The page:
MATERIALS AND METHODS Chemicals Folin–Ciocalteu reagent was purchased from Merck (Darmstadt, Germany). Nicotinamide adenine dinucleotide phosphate (NADP+) was purchased from Tokyo chemical industry (Japan). Glucose-6-phosphate was obtained from Calbiochem (Canada). 2-aminoanthacene and 4-nitro-o-phenylenediamine were obtained from Sigma Aldrich and phenobarbitalinduced S9 was a gift from Prof. Costas Ioannides, University of Surry, UK. Preparation of sample Ripen noni fruits were collected from Chiang Rai, Thailand. Fermented juice was produced by a local producer in Chiang Rai. In brief, fully ripe fruits were washed, chopped and mixed with brown sugar (10%). The mixture was transferred to a cleaned container and left at room temperature for 12 months fermentation. Fresh juice was prepared by employing hydraulic

2

18th World Congress on Clinical Nutrition (WCCN) “Agriculture, Food and Nutrition for Health and Wellness” Ubon Ratchathani, Thailand, December 1-3, 2014

press extraction prior to filtration. Both fresh and fermented noni juices were pasteurized at 80ºC for 3 min before future analysis. Determination of total phenolic content The total phenolic content in each sample was determined by spectrophotometer according to Folin-Ciocalteu procedure (Vu et al., 2012). The total phenolic content of sample was expressed as mg gallic acid equivalent (GAE) per ml of sample. Ames test Mutagenicity testing was carried out according to the method described by Maron and Ames (1983). To a 2 ml top agar containing histidine and biotin, 100 µl of histidine dependent bacteria, 100 µl of noni juice and 500 µl of S9 activation system or phosphate buffer saline (PBS) were added. The mixture was then gently mixed and poured on glucose minimal (GM) agar plate (Bottom agar). Once the top agar was solidified, the plates were incubated in a 37ºC incubator for 48 hr at which the time of the histidine revertants colonies were counted. Anti-mutagenicity testing was similarly conducted but both positive control and noni juice were added on a top agar. In the presence of S9 activation system, 2-aminoanthacene (2AA) was used as positive control, whereas 4-nitro-o-phenylenediamine (NPD) was employed in the absence of S9.

RESULTS AND DISCUSSION Determination of total phenolic content Total phenolic content of decreased significantly after pasteurization process for both fresh and fermented noni juice (Table 1). The result agreed with George and colleagues (2011) who reported that total phenolic content in tomato juice majorly declined after pasteurization. However, fermentation and non-fermentation process did not significantly affect total phenolic content. It can be found hat pasteurized fresh noni juice contained 23.80 mg GAE/ml, whereas pasteurized fermented noni juice was 19.85 mg GAE/ml. The result contradicted with previous report by Lai et al. (2013) whom found that phenolic content in soymilk was decreased offer fermentation process. It was believed that β-glucosidase generated from starter culture was responsible for increasing of phenolic content during fermentation. Nonetheless, fermentation of noni juice is majorly involved with Lactobacillus casei whereas soy bean fermentation was a simultaneous action of Streptococcus thermophiles and Bifidobacterium infantis. Table 1 Total phenolic content in noni samples Sample Fresh noni juice Pasteurized noni juice Fermented noni juice Pasteurized fermented noni juice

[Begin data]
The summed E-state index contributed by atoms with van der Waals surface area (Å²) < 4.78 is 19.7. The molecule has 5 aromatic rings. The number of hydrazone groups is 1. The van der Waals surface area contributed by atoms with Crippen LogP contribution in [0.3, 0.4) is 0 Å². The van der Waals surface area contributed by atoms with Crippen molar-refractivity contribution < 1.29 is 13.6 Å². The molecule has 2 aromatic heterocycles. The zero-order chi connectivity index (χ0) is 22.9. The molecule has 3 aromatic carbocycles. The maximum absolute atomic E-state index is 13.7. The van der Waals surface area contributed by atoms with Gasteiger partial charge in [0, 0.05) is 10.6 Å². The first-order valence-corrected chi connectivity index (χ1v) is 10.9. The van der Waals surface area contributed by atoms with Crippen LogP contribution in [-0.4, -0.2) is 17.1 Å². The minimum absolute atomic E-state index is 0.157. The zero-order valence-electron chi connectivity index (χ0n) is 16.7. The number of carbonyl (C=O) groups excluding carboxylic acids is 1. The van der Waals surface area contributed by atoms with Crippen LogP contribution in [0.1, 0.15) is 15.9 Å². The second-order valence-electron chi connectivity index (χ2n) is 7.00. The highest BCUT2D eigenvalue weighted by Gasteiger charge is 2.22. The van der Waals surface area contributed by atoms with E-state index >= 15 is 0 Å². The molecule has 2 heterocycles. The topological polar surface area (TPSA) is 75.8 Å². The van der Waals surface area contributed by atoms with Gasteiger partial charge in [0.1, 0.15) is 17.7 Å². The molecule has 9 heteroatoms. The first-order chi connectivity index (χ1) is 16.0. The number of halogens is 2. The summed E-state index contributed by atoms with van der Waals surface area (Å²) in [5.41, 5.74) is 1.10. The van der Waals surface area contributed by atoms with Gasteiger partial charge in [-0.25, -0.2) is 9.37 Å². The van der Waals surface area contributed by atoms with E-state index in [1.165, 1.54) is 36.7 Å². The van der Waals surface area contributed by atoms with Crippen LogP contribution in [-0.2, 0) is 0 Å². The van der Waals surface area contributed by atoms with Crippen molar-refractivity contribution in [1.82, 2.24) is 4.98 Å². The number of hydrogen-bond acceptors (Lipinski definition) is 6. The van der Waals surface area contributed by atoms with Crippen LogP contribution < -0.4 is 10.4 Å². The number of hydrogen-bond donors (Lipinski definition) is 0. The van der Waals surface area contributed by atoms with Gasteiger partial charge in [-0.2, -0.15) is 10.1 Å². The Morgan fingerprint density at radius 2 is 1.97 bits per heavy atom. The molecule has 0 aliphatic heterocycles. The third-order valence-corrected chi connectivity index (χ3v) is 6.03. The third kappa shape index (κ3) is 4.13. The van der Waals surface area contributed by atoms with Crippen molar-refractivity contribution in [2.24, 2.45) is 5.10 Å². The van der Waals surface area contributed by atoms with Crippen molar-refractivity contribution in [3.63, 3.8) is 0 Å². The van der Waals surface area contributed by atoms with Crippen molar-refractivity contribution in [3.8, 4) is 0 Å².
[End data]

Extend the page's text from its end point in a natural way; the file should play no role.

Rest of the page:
Total phenolic content (mg GAE*/ml) 46.83 ± 24.88a 23.80 ± 0.11b 45.05 ± 1.26a 19.85 ± 1.01b

Means with different lowercase superscripts indicate significant difference (P < 0.05) * Gallic acid equivalent

3

18th World Congress on Clinical Nutrition (WCCN) “Agriculture, Food and Nutrition for Health and Wellness” Ubon Ratchathani, Thailand, December 1-3, 2014